While this is still suitable and applicable today, in some cases, are nonetheless important considerations particularly during the time the textual partner of the image was written and the timeline wherein the story has took place. The depiction of the painting, per se, alludes to a particular socio-cultural characteristic of its time – often, only those in the higher echelon of the society like nobilities and monarchs are immortalized through paintings.

By looking at the painting and reading the text, the audience/reader can note that there are differences, as well as similarities, especially in consideration to how the visual artist chose to present the subject and how Nizami created and spoke of Bahram Gur’s life in the poem. The painting features Bahram Gur, in his seated position, as a person who is calm and composed – and this is true in the story. Bahram Gur, according to literary critics, was presented by Nizami as someone who is reflective and stable and in tune with spiritual knowledge, which he gained through his “spiritual journey from ignorance to wisdom (Meisami 39).

” But this can also be considered as veiling the true intense personality of Bahram Gur, who, in the story, is a man who is in constant action, particularly in his penchant for warfare. Looking at the painting, the audience may think that Bahram Gur is an ardent lover of just one woman, as the painting seems to allude to the exclusivity of the monogamous relationship; but in truth, Bahram Gur has six other wives.

Other similarities include the painting and the text’s designation of high social status to Bahram Gur and to his seven princess (in the painting, Azarene) and the resulting royal lifestyle that decorate the life of Bahram Gur and the princesses. The painting also illustrates the socio-cultural characteristics during Nizami’s time, especially the socio cultural practices among nobilities and monarchs like Bahram Gur and Azarene. In the painting, the two were talking, facing each other as was customary in Persia during that time.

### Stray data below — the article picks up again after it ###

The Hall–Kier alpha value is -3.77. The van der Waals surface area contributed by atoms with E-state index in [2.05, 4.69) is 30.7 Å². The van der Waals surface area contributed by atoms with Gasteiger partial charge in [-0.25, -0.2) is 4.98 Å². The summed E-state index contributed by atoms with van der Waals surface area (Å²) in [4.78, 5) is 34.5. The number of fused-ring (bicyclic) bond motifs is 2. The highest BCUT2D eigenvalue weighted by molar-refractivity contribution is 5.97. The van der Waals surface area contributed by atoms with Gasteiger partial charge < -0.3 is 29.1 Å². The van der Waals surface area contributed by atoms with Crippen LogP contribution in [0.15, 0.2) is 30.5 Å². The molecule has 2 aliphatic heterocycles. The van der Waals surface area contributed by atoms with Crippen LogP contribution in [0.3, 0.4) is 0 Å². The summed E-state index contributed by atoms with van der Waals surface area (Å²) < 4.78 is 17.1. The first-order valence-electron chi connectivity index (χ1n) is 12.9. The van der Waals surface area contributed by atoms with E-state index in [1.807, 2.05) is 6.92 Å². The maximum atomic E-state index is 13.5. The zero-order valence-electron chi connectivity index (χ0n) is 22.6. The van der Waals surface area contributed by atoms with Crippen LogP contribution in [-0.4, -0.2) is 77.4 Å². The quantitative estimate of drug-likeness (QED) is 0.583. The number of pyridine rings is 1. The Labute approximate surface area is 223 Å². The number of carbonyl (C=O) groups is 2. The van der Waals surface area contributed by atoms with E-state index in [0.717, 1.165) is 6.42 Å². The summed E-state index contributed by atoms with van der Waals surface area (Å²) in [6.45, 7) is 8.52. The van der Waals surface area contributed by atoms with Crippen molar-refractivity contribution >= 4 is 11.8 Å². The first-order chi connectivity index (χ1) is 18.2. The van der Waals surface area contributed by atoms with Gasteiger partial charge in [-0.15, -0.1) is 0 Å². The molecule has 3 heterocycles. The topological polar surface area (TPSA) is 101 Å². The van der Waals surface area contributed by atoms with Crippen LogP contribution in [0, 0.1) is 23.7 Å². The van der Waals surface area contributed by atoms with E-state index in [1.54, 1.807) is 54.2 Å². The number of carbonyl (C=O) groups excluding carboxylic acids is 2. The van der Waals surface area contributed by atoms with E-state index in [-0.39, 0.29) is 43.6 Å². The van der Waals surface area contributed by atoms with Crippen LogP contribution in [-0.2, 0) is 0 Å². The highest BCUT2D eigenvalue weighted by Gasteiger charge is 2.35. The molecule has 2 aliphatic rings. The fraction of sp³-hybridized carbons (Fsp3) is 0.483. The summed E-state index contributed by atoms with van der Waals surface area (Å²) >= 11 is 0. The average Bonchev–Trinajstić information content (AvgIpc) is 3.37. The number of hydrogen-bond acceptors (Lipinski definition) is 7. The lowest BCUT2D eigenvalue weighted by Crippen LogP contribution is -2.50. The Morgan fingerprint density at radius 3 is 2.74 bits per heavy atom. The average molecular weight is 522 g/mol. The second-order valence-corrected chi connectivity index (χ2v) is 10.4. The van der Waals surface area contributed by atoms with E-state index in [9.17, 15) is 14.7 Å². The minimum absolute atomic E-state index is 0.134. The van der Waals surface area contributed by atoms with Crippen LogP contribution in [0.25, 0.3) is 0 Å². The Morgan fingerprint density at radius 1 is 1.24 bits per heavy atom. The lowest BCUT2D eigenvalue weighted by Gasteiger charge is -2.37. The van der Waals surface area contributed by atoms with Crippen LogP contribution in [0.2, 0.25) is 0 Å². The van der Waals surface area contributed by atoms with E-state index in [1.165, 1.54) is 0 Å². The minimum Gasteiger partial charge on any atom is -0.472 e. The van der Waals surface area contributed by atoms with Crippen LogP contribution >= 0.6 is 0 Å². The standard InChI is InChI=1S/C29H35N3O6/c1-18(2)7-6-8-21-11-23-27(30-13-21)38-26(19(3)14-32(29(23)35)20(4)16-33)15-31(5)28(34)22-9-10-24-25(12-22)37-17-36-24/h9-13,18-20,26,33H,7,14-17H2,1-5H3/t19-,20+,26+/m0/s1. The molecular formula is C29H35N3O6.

Also, the presence of other individuals close to the couple indicates the presence of servants who service the Azarene and her visitor, again another socio-cultural characteristic of both Nizami’s work, as well as of the monarchs and nobilities during that particular time in Persia. Through the painting, the audience manages to see a particular aspect of the socio-cultural life in Persia during that time. At the same time the audience was allowed to be guided by the image on what actually happened during one particular incident found in Nizami’s poem. Works Cited Ardalan, Davar. My Name is Iran: A Memoir.

Henry Holt & Company, Incorporated, 2007. Arnold, Thomas W. Painting Islam, a Study of the Place of Pictorial Art in Muslim Culture. Gorgias Press, LLC, 2004. Brend, Barbara. Perspectives on Persian Painting: Illustrations to Amir Khusrau’s Khamsah. Taylor & Francis, Inc. , 2002. Meisami, Julie Scott. Cosmic Numbers: The Symbolic Design of Nizami’s Haft Paykar. Humanism, Culture, and Language in the Near East: Studies in Honor of Georg Krotkoff. Eisenbrauns, Incorporated, 1997. Perry, John R. The Persian Presence in the Islamic World. The Journal of the American Oriental Society, 2000.